• BACKGROUND: Groin injury and groin symptoms are common in soccer players. The relationship of groin injury and groin symptoms to reduced hip range of motion (ROM) and previous injury is unclear.
• OBJECTIVES: To conduct a retrospective assessment of associations between previous injury and preseason hip ROM and preseason prevalence of severe groin symptoms, and to prospectively identify risk factors for within-season groin injury.
• METHODS: During the period of 2015 to 2016, 190 players from 9 Dutch professional soccer clubs participated in this cohort study with prospective and retrospective elements. Univariate and multivariate logistic regressions were used to predict preseason severe groin symptoms, identified using the Copenhagen Hip and Groin Outcome Score, from a history of previous groin injury, general injury (minimum of 1 week in duration) in the previous season, and hip ROM. Cox regression was used to predict within-season groin injury.
• RESULTS: Point prevalence of severe groin symptoms was 24% and within-season incidence of groin injury was 11%. Total, training, and match groin injury incidences were 0.5, 0.2, and 2.6 injuries per 1000 playing hours, respectively. A history of more than 1 previous groin injury was associated with current severe groin symptoms (odds ratio = 3.0; 95% confidence interval: 1.0, 8.3; P = .038). General injury sustained in the previous season (ankle, knee, thigh, shoulder; median, 9 weeks of time loss) was a risk factor for groin injury (hazard ratio = 5.1; 95% confidence interval: 1.8, 14.6; P = .003).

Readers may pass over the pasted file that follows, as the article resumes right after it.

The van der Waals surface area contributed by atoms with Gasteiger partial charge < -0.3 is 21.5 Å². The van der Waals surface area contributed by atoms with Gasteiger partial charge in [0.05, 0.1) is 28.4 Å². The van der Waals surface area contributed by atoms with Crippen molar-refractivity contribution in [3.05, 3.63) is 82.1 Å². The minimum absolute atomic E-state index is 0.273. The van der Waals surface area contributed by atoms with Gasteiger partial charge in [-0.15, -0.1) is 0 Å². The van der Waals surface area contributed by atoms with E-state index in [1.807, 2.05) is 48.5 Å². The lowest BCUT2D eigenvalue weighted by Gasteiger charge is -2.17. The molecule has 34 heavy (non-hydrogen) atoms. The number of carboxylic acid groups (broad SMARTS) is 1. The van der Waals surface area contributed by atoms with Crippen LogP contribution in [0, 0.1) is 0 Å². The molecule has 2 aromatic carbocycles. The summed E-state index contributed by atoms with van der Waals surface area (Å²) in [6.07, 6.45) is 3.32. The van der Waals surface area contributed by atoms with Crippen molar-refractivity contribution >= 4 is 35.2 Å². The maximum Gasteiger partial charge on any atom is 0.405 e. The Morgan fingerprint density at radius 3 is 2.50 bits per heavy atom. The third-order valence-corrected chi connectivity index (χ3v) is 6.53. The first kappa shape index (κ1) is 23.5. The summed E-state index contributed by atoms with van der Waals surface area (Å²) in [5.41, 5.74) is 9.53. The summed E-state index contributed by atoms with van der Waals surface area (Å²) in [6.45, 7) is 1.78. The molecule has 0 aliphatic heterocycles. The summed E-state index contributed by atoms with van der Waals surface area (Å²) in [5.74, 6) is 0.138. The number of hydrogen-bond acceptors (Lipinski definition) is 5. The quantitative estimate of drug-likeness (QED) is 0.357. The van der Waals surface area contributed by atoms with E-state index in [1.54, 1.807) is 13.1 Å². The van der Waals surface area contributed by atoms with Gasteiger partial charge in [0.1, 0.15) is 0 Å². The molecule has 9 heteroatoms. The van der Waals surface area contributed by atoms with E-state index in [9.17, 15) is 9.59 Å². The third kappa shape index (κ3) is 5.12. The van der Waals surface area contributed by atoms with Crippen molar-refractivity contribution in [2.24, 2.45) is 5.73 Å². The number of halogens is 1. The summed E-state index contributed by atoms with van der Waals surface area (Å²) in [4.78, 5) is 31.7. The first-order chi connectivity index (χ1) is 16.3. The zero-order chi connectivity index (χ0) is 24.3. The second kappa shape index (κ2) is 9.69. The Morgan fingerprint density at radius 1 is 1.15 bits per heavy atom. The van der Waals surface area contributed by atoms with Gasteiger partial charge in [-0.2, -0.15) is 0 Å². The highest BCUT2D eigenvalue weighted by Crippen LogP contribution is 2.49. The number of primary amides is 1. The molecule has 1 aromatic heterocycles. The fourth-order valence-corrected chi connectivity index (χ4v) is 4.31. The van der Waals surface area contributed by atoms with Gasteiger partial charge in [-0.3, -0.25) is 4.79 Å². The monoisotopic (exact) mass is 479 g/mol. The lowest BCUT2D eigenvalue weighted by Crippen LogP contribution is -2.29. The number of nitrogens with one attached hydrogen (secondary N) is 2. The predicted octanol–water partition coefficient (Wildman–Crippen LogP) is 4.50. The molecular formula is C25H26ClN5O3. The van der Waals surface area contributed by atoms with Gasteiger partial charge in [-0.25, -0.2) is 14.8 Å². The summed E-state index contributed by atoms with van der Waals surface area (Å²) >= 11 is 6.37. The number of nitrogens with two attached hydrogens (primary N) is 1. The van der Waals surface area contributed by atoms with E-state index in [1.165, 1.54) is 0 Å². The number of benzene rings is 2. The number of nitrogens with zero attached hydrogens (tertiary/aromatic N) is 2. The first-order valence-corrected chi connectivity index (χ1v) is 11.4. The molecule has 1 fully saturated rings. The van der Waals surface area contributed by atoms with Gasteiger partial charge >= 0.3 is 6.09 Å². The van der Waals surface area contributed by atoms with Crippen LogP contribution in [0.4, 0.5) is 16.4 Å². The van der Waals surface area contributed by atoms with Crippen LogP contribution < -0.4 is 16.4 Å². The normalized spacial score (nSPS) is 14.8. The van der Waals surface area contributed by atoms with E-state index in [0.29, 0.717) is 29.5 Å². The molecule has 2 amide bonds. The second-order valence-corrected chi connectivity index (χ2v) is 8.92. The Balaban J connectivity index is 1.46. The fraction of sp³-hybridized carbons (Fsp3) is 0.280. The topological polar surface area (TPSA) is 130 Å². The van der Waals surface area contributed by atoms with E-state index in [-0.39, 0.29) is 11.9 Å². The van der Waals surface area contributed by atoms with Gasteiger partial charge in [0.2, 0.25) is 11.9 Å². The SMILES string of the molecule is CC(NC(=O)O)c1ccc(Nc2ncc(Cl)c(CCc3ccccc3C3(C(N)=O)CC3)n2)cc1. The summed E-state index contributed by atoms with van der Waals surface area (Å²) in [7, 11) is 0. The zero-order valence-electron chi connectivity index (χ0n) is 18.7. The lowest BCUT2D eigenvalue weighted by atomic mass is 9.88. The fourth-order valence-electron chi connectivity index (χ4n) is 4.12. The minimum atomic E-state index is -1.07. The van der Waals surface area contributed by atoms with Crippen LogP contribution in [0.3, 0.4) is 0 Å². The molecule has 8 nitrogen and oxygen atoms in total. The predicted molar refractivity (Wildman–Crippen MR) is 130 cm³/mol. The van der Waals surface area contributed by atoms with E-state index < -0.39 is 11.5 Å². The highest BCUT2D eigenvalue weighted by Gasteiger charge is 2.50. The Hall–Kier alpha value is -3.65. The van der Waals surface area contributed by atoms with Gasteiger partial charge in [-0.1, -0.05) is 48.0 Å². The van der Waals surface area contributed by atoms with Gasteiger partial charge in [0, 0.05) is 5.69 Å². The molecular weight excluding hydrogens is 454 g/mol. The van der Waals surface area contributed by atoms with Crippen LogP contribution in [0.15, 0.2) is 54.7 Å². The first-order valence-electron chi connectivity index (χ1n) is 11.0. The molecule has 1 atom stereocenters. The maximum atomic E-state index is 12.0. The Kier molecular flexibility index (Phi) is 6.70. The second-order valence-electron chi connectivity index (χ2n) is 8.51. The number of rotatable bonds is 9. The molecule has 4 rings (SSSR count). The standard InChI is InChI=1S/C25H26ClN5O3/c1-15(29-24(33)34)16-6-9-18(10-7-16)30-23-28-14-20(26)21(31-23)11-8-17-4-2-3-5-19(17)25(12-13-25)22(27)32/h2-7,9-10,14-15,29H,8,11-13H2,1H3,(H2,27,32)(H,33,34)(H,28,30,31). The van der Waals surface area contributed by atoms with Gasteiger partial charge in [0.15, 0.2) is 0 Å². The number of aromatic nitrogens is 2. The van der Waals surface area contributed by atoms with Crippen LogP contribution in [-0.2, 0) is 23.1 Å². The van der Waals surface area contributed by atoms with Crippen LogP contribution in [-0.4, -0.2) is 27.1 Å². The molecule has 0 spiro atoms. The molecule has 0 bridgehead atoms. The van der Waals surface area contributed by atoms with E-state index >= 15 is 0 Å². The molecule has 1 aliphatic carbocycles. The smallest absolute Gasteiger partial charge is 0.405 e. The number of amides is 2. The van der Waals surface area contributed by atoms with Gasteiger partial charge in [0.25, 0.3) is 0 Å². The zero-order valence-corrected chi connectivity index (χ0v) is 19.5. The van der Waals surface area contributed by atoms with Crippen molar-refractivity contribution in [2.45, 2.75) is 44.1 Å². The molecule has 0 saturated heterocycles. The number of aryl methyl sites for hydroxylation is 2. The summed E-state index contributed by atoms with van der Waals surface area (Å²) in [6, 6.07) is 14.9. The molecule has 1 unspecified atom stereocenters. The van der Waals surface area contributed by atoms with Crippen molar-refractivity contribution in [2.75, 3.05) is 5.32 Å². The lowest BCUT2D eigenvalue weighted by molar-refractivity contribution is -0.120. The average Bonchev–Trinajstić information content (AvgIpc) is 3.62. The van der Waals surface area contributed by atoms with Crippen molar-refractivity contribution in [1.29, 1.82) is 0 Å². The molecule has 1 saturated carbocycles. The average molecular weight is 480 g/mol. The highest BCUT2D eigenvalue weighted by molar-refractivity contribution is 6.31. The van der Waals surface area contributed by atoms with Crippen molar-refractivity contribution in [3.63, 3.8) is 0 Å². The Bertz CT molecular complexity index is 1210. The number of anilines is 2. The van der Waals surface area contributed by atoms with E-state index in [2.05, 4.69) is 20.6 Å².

• CONCLUSION: Severe injuries in the previous season to locations other than the groin increase the risk of groin injury the next season. A history of groin injury is associated with current severe groin symptoms. Preseason hip ROM does not identify players at risk for groin injury.
• LEVEL OF EVIDENCE: Prevention, level 2b.
• KEY WORDS:football (soccer), groin pain, hip range of motion, injury prevention